Remodeling as it Relates to Value

Real Estate Broker/Owner with Morningside Homes, LLC 720-231-5200 DRE# ER300941

While updating and remodeling certainly makes a home more enjoyable and livable, and increases the value, homeowners should not expect to recover 100% of the cost of the remodeling.  Certainly, remodeling and updating makes a home sell faster, some of the expenditures will not return their full cost, although, some do return more than others. 

Exterior home improvement projects rank 11 out of the top 12 for the highest return on investment for homeowners according to Remodeling magazine's 34th annual report.

The top two places included a garage door replacement and manufactured stone veneer which estimated a 94% and 92% cost recovery.  The choice of materials slightly affected the cost recovery such as siding replacement varied from 69% for fiber cement and 68% for vinyl.  Similarly, vinyl window replacement inched out wood by the same percentages of 69% and 68% respectively.

Some of the other outside improvements included steel entry door replacement at 65%, wood deck addition at 63%, and asphalt roofing replacement at 61%.  The lone interior improvement in the top twelve was a minor kitchen remodeling at 72%.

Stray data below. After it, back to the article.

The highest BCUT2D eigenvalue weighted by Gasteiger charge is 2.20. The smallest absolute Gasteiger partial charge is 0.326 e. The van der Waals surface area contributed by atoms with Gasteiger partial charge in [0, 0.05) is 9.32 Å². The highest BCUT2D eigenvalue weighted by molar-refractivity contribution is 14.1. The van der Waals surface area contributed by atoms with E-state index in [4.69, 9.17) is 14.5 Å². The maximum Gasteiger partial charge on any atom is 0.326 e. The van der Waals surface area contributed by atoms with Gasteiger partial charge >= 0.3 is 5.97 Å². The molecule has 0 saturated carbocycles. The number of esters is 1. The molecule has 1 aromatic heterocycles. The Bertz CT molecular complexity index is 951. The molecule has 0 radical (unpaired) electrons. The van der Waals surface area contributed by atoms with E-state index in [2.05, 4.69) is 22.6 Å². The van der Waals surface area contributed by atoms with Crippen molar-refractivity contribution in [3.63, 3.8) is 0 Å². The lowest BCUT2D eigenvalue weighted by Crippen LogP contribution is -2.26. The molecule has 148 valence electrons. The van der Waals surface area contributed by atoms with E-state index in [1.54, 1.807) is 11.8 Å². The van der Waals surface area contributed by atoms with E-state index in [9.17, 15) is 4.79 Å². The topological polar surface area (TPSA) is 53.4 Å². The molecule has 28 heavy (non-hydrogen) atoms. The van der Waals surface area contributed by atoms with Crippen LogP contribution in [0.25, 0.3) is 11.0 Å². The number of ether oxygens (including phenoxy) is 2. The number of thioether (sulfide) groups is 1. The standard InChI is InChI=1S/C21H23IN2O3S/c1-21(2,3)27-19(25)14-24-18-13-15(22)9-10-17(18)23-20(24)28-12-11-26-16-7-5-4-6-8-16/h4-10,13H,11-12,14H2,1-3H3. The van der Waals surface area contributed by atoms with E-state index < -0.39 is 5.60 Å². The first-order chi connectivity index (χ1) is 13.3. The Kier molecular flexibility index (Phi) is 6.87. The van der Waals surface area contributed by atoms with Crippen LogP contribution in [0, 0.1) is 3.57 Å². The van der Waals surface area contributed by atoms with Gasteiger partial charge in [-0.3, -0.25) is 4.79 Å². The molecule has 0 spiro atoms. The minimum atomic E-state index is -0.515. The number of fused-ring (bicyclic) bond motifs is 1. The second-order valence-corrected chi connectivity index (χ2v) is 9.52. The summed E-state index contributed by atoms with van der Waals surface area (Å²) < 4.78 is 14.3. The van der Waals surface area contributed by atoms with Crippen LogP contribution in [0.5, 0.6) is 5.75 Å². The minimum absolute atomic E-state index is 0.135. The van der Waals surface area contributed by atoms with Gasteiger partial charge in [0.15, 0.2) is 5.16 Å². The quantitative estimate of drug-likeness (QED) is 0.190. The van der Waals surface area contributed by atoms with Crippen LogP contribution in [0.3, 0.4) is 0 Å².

Repairs to a home are necessary to maintain the livability of the home, as well as the fair market value.  As homes age, improvements are major expenses that update the home and give it the feel of a newer property.

Some improvements are for pure personal enjoyment such as putting in a high-end, professional grade gas cooktop.  If the homeowner is a foodie and enjoys cooking, this could bring much enjoyment, but buyers may not add the increased value over a midrange cooktop commensurate with the value of the home.

If a homeowner has been using a bedroom for an office, sometimes, the agent might recommend that they return it to a bedroom so that people can recognize it for what it is.  Even though this isn't a far stretch of the imagination, professional stagers would probably agree.